Building the programme
The missions in the current Cosmic Vision 2015-2025 portfolio were proposed by the European space science community responding to a regular series of open Calls for mission proposals, issued by ESA, to address the scientific themes established for Cosmic Vision 2015-2025 – see Table 1.
|Table 1: Building the science programme – missions in Cosmic Vision 2015-2025
|Date of Call
|Cross-Scale, Euclid, Marco Polo, PLATO, Solar Orbiter, SPICA
|IXO, Laplace (reformulated as JUICE), LISA
|EChO, LOFT, MarcoPolo-R, PLATO, STE-QUEST
|Ariel, THOR, XIPE
|Mission in cooperation with CAS (1)
|EnVision, SPICA, THESEUS
(1) ESA and the Chinese Academy of Sciences (CAS) issued a joint call for a mission
In addition to issuing Calls for mission proposals, ESA also invited the space science community to propose new science ideas for future space missions. In April 2017, from the proposals that had been submitted, ESA identified three themes for which the following studies were performed:
- Study of a platform for quantum physics experiments, with a focus on the boundaries of and relationship between quantum and classical physics, in particular investigating the aspect known as quantum decoherence.
- Study of small planetary platforms, which could enable new opportunities for scientific research to rocky planets, small bodies, or other destinations in the Solar System.
- Study to enlarge the achievements of Gaia with a near-infrared survey, with a focus on compiling a global, near-infrared view of the Milky Way.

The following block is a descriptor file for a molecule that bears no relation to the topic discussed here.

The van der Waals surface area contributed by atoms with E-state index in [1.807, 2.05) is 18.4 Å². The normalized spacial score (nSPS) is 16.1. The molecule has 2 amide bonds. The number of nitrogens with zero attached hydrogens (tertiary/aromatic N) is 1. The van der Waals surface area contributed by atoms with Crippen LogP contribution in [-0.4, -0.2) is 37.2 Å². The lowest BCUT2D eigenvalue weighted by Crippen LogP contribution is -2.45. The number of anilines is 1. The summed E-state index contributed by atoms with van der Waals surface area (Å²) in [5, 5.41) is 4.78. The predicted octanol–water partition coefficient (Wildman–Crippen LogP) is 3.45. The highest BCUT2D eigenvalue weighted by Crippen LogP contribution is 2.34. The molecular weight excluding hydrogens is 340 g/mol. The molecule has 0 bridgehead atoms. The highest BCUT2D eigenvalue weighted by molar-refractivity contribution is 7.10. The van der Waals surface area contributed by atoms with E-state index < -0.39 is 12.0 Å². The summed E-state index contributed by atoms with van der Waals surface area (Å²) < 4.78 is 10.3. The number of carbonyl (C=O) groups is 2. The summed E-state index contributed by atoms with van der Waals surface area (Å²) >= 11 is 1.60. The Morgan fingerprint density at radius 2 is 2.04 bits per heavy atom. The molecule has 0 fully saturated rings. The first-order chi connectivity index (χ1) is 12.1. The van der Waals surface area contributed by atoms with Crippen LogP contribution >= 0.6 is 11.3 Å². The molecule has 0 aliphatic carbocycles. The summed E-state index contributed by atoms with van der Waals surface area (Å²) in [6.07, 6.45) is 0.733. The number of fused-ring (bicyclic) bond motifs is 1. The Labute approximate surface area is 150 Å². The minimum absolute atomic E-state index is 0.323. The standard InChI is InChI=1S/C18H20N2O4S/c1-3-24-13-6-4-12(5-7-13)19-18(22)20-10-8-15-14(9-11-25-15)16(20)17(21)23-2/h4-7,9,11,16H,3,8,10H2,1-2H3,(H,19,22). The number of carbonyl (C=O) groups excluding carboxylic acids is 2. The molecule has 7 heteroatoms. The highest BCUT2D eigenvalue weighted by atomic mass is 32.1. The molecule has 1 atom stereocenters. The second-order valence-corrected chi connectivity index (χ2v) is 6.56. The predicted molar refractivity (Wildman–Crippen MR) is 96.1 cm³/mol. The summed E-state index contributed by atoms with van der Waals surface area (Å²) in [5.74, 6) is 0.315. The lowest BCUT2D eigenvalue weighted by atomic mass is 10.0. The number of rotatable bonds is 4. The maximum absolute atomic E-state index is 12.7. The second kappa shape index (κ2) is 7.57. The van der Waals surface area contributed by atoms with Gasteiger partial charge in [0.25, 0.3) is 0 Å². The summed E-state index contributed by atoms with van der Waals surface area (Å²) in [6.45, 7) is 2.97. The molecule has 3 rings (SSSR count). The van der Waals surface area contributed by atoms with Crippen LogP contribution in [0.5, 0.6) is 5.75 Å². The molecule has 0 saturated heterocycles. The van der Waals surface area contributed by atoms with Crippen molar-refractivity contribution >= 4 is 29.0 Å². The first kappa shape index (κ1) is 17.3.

Science community involvement
The European space science community is involved in every important step in Cosmic Vision. So far, they have taken part in the selection of the themes and proposed the candidate missions. They have assisted with the task of assessing the preliminary studies conducted by industry for M-class missions and to a similar activity for the L-class missions. Consortia of European institutes have carried out instrument studies for the M- and L-class candidate missions. Once the SPC selects the missions that will go forward for implementation, Europe's scientists will build many of the instruments that will fly on the spacecraft. During the operational life of the missions, they will be part of the team that plans mission activities and operates the instruments. The final step will be for them to deliver the science results to the world.